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Years of video game playing earns unemployed illegal immigrant Obama’s ‘deferred action’

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Vince Coglianese
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      Vince Coglianese

      Vince Coglianese is the executive editor of The Daily Caller.

      His reporting has received wide coverage, including in the pages of The New York Times, the Wall Street Journal, The Washington Post and The Drudge Report, among others. Vince has appeared as a guest on the Fox News Channel, CNN and CNBC, as well as other cable news networks. Additionally, Vince has been a guest on "The Sean Hannity Radio Show," Sirius XM''s "The Press Pool with Julie Mason," "The Schnitt Show" and Glenn Beck's TheBlaze TV.

      Prior to joining TheDC, Vince was the Web Editor for CarolinaCoastOnline.com, and a radio talk show host for The Talk Station (WTKF/WJNC) in Morehead City, N.C.

An unemployed illegal immigrant who has spent the last few years playing video games reportedly used records of his playing time to apply for and receive President Obama’s “deferred action” status.

According to the Milwaukee Journal-Sentinel, Jose Muñoz was an out-of-work 25-year-old Mexican immigrant who graduated with honors from his Sheboygan, Wisconsin high school in 2005.

Since that time, Muñoz — who was brought to the United States at the age of one — has been out of school and out of work, instead spending time helping his family with household chores and countless hours playing sports video games on his Xbox.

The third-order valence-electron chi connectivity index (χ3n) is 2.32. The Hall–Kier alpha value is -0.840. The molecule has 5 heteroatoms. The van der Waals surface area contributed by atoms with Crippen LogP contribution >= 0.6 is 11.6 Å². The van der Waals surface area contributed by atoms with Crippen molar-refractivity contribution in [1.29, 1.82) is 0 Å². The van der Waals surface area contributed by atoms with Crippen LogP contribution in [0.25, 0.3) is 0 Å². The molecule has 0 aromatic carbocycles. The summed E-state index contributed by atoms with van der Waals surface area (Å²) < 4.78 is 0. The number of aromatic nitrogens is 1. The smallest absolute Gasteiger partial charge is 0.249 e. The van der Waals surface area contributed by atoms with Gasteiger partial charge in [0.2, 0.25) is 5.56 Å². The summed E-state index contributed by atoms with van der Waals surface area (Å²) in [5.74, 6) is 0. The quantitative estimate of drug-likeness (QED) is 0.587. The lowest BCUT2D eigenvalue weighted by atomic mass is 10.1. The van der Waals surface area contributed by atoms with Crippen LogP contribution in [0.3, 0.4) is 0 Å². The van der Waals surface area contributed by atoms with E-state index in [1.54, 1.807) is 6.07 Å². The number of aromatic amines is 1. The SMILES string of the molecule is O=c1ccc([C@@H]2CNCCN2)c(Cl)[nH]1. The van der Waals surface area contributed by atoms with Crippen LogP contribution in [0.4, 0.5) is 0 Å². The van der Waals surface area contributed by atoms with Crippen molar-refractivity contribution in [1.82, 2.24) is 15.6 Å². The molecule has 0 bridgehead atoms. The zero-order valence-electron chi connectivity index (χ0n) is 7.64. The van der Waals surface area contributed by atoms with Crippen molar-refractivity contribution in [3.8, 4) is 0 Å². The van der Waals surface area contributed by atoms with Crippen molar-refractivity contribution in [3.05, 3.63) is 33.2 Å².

But when President Obama announced last year that his administration would look the other way on prosecuting young illegal immigrants like him, Muñoz jumped at the chance, contacting a local lawyer to help him through the process of applying for “deferred action.”

Acceptance in the “deferred action” program allows qualifying illegals immigrants to stay and work in the United States without fear of deportation.

Muñoz met all of the requirements: He entered America before he was 16. He graduated from high school. He had a clean criminal record. He was under thirty years old.

But to prove the last requirement — five years of continuous residency in the United States — Muñoz turned to his time playing sports video games.

Muñoz’s “Xbox LIVE” account contained records of downloads and video game purchases, as well as communications with other players. Muñoz and his lawyer printed out and submitted the extensive logs of Muñoz’s time playing and purchasing Xbox games, the Journal-Sentinel reported.

It worked.

Two months after applying for “deferred action,” the Department of Homeland Security responded with a letter notifying Muñoz that he had been approved.

The paper reports that Muñoz now maintains two jobs at a local factory and restaurant. “After all that time that I was so bored, now I don’t like having a day off. I’ve had enough days off,” he said. “I can finally do what I want to do because nothing is holding me back.”

National Journal reports that the number of illegal immigrants who have been granted “deferred action” status reached 199,460 by February 14, with 438, 372 applications having been submitted.

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